Aside from finding appellant guilty of direct assault with multiple attempted homicide, the trial
court convicted him also of the separate offense of illegal possession of firearms under PD 1866,
as amended by RA 8294, and sentenced him to 6 years of prision correccional to 8 years of
prision mayor.
Whether or not appellant can be convicted separately of illegal possession of firearms after using
said firearm in the commission of another crime.
NO. The appealed Decision was affirmed with modifications. Appellant is found guilty only of
two offenses: (1) direct assault and multiple attempted homicide with the use of a weapon and (2)
maintaining a drug den.
The law is clear: the accused can be convicted of simple illegal possession of firearms, provided
that no other crime was committed by the person arrested. If the intention of the law in the
second paragraph were to refer only to homicide and murder, it should have expressly said so, as

it did in the third paragraph. Verily, where the law does not distinguish, neither should [the
The Court is aware that this ruling effectively exonerates appellant of illegal possession of an M14 rifle, an offense which normally carries a penalty heavier than that for direct assault. While the
penalty for the first is prision mayor, for the second it is only prision correccional. Indeed, the
accused may evade conviction for illegal possession of firearms by using such weapons in
committing an even lighter offense, like alarm and scandal or slight physical injuries, both of
which are punishable by arresto menor. This consequence, however, necessarily arises from the
language of RA 8294, whose wisdom is not subject to the Courts review. Any perception that the
result reached here appears unwise should be addressed to Congress. Indeed, the Court has no
discretion to give statutes a new meaning detached from the manifest intendment and language of
the legislature. [The Courts] task is constitutionally confined only to applying the law and
jurisprudence to the proven facts, and [this Court] have done so in this case.
Soria vs Desierto
Petitioners Rodolfo Soria and Edimar Bista were arrested on May 13, 2001 (a Sunday and the day
before May 14 elections) without a warrant by respondents for alleged illegal possession of
firearms and ammunition. One police identified Bista to have a standing warrant of arrest for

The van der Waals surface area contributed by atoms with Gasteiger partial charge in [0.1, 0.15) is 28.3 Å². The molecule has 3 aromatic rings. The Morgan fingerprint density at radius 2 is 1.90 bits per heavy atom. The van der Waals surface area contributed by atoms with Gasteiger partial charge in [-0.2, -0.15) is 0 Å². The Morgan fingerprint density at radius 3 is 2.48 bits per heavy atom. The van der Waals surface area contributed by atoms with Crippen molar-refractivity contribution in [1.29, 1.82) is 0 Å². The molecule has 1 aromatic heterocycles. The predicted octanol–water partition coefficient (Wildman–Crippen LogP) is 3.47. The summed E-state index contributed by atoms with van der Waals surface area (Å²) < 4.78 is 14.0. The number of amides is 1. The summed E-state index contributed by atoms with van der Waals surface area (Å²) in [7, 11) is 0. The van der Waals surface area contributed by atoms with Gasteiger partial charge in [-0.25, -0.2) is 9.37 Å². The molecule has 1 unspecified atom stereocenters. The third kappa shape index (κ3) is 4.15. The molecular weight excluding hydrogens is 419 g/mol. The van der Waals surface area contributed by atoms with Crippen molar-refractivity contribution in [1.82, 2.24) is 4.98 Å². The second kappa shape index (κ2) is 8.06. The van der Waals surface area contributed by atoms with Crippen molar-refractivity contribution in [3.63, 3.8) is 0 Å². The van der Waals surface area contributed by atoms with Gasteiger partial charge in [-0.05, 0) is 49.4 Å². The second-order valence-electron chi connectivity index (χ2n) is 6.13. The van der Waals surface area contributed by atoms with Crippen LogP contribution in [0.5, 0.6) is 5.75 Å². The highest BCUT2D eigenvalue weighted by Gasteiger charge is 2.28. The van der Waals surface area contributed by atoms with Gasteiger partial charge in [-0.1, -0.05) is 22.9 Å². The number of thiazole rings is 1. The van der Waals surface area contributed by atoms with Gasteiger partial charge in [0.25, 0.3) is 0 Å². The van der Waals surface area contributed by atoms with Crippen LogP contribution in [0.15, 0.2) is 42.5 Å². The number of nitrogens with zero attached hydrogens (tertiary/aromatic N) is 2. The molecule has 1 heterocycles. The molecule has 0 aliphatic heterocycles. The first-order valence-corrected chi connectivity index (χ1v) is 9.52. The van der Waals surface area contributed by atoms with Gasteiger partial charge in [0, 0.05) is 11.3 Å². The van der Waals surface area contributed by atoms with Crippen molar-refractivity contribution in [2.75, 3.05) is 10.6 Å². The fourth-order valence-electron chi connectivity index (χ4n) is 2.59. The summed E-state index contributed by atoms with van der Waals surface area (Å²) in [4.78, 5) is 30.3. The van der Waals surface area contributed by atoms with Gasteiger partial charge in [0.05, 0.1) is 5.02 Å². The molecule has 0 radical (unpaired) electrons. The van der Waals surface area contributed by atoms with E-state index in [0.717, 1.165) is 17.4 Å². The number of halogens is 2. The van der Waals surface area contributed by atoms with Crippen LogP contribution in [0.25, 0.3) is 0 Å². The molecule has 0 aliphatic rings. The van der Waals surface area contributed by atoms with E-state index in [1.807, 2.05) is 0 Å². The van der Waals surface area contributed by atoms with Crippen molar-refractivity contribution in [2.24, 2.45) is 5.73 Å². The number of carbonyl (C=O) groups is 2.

violation of BP Blg. 6.From the time of Sorias detention up to the time of his release, 22 hours
had already elapsed and Bista was detained for 26 days.
The crimes for which Soria was arrested without warrant are punishable by correctional penalties
or their equivalent, thus, criminal complaints or information should be filed with the proper
judicial authorities within 18 hours of his arrest. The crimes for which Bista was arrested are
punishable by afflictive or capital penalties, or their equivalent, thus, he could only be detained
for 36 hours without criminal complaints or information having been filed with the proper judicial
Article 125 stated that Delay in the delivery of detained persons to the proper judicial authorities.
- The penalties provided in the next preceding article shall be imposed upon the public officer or
employee who shall detain any person for some legal ground and shall fail to deliver such person
to the proper judicial authorities within the period of: twelve (12) hours, for crimes or offenses
punishable by light penalties, or their equivalent; eighteen (18) hours, for crimes or offenses
punishable by correctional penalties, or their equivalent; and thirty-six (36) hours, for crimes or
offenses punishable by afflictive or capital penalties, or their equivalent.
Petitioners filed with the Office of the Ombudsman for Military Affairs a complaint-affidavit for
violation of Art. 125 of the Revised Penal Code against herein private respondents. The office
dismissed the complaint for lack of merit. Petitioners then filed their motion for reconsideration
which was denied for lack of merit in the second assailed Resolution.

W/O officers of the Office of the Ombudsman gravely abused their discretion in dismissing the
complaint for violation of Article 125 of the Revised Penal Code (Delay in the delivery of
detained persons)
Grave abuse of discretion is such capricious and whimsical exercise of judgment on the part of
the public officer concerned which is equivalent to an excess or lack of jurisdiction. The abuse of
discretion must be so patent and gross as to amount to an evasion of a positive duty or a virtual
refusal to perform a duty enjoined by law.
No grave abuse of discretion can be attributed to the respondents. Their disposition of petitioners'